Happy Birthday, Roxane Gay, born 15 October 1974.
- Writing, at its best and truest, can offer solace and salvation for both readers and writers.
- I wrote myself back together. I wrote myself toward a stronger version of myself . . . Through writing and feminism, I also found that if I was a little bit brave, another woman might hear me and see me and recognize that none of us are the nothing the world tries to tell us we are.
- Just write and love what you’re writing. And if you’re not loving what you’re writing, take a look at why and fix that.
- Writing has always allowed me to escape. I was a very lonely child. Because I was very socially awkward, I would always have trouble making friends. And so reading and writing allowed me to have friends and to have an active imaginary life that really sort of kept me sane.
- Most of the time, writing is a lot of fun, and not a small amount of self-medication.
- The actual act of writing brings me such pleasure – to tell stories, to engage in cultural criticism, to reflect, to question, all of it is invigorating.
- I love writing fiction because I can totally lose myself and I get to make up the rules of the world that I’m writing.
- When I’m editing my work, I’m looking for everything to fit, to feel seamless, for every detail or line of dialogue or scene to feel necessary and organic. I approach the writing of others in much the same way while always working to preserve the writer’s voice. To allow myself to be vulnerable on the page, I tell myself no one is going to read my work. There’s no way I could put myself out there otherwise.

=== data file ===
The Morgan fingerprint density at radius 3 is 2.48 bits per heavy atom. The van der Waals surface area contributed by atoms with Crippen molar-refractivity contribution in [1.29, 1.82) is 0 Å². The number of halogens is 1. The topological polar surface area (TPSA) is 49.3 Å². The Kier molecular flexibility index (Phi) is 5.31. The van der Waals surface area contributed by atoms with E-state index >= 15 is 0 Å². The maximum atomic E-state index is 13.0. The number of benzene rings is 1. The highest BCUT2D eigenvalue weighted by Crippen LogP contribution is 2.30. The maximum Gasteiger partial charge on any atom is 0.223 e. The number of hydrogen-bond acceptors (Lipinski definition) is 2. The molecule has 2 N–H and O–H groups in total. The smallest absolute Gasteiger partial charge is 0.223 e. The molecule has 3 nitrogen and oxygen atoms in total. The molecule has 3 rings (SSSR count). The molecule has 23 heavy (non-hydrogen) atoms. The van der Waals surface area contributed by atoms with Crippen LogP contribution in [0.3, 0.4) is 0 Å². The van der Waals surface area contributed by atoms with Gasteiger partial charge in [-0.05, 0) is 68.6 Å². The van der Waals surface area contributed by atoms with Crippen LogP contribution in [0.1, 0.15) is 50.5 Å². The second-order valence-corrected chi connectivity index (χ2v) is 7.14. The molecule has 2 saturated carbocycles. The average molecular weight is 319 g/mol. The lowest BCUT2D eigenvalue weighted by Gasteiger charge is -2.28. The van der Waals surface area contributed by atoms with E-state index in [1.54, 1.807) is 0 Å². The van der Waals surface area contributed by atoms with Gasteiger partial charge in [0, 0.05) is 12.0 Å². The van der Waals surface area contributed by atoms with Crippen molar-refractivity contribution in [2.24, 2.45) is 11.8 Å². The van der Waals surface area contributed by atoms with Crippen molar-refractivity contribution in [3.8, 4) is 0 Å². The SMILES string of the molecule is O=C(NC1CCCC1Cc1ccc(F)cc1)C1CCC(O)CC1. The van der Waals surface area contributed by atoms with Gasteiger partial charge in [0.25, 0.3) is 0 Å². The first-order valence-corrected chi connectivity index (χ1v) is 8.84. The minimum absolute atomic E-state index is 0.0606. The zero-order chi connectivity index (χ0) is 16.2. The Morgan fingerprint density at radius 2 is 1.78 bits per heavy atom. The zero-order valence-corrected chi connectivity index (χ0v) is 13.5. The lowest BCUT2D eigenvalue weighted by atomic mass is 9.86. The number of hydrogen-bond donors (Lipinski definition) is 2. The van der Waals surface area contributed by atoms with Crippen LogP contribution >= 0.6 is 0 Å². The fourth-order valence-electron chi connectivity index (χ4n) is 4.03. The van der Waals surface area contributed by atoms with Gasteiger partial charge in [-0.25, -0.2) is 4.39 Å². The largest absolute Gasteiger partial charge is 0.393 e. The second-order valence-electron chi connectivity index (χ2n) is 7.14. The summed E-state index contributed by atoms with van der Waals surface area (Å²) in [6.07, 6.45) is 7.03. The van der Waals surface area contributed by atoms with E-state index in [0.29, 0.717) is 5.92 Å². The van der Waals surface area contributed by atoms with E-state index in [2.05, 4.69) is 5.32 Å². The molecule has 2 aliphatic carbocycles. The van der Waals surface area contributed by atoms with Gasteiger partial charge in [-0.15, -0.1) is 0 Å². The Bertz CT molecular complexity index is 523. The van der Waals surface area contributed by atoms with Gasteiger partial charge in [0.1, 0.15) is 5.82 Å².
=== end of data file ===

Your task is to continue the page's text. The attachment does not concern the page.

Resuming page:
- I read constantly because there is so much to learn from the writing in the world.
Roxane Gay is an American writer, professor, and editor. Gay has written the essay collection Bad Feminist, the novel An Untamed State, the short story collection Difficult Women, and the memoir Hunger. She is also the author of World of Wakanda for Marvel. She is a contributing opinion writer for the New York Times.
Source for image
Slowking4, GFDL 1.2 <http://www.gnu.org/licenses/old-licenses/fdl-1.2.html>, via Wikimedia Commons
Source for quotes
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